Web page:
A friend actually introduced me to the novel. I wasn’t familiar with it, but after reading the book I immediately connected with its themes and characters. Watership Down began as a story Richard Adams told his daughters on car rides through the English countryside. What strikes me is how something that started out so simply was able to have such a lasting influence. How something that was never meant to be anything grand or thematic became both of those things. It’s a universal story that is still relevant today, touching on timeless themes: the meaning of home, migration, who we are and how the stories we tell shape our society. It’s rare to work on a project that is so beloved and held in such high esteem by an entire culture. I am grateful for the opportunity and excited to reintroduce the classic story to modern audiences.
Why adapt it via the medium of television rather than film?
Adapting such a seminal book is always a challenge. Audiences have a profound relationship with Watership Down, especially in the UK, so it was important that we protected the integrity of the story and people’s relationship with it. Narratives for adults have largely moved onto the small screen where they’re allowed to dive deeper and play to a broader attention span. The story itself is dark and complex, but we were never asked to sterilize it. That freedom allowed me to create a truthful account of a novel that was originally intended for children but championed by adults. It operates on both levels.
What makes our adaptation of Watership Down different to previous version?
Watership Down is a story that has always been told with a gravitas and a maturity that is inherent within its text. What they didn’t have before is the platform to investigate the text on a deeper level. And they didn’t have the technology that allows us to blur the line between what was once only possible in live action films, but is now achievable in the world of animated storytelling. With this adaptation I wanted to create a dramatic, cinematic experience for the series with its own original aesthetic. Working in this medium with an incredible group of artists provided the tremendous opportunity to do just that.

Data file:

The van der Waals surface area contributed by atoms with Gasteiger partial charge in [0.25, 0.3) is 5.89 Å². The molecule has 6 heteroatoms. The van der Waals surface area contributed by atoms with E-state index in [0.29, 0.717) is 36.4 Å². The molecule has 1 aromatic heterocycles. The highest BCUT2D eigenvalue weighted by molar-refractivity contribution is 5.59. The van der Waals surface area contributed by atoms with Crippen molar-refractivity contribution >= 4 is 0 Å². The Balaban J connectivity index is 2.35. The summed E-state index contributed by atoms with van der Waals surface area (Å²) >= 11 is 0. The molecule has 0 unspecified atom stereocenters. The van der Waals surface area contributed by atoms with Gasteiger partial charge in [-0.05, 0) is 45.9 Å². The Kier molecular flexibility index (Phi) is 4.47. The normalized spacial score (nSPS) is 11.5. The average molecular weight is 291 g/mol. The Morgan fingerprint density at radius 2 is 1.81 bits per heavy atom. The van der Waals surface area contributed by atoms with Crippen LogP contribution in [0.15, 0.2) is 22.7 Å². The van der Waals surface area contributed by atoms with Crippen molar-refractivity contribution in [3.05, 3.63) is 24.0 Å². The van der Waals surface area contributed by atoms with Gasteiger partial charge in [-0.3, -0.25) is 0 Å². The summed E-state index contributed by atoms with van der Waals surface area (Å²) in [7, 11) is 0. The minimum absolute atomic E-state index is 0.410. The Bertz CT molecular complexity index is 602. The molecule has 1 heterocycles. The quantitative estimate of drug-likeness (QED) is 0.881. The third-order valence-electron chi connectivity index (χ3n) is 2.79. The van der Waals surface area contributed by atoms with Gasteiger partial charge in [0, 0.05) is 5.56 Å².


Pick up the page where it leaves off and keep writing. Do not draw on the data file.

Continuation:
What makes the story Watership Down still relevant to a 2018 audience?
Watership Down will always be relevant. Turn on any news channel and you’ll find the answer. The brilliance of Watership is that it uses a tale about migrant rabbits to hold a mirror up to the human experience, which is a cyclical journey that we can all relate to.
How does directing a voice cast differ to directing a cast who’ll appear onscreen?
For one, you can wear pyjamas to work! But whatever you’re dressed in you’re always looking for the emotional truth of any given moment - whether that truth is delivered by a voice or a live action performance doesn’t matter. The tremendous talent of our cast and their personal connection to the source material allowed them to transcend the perceived limitations of any medium.
Watership Down comes to BBC One this Christmas.
Don’t miss it with BT TV – look out for it on the BBC iPlayer app and Netflix.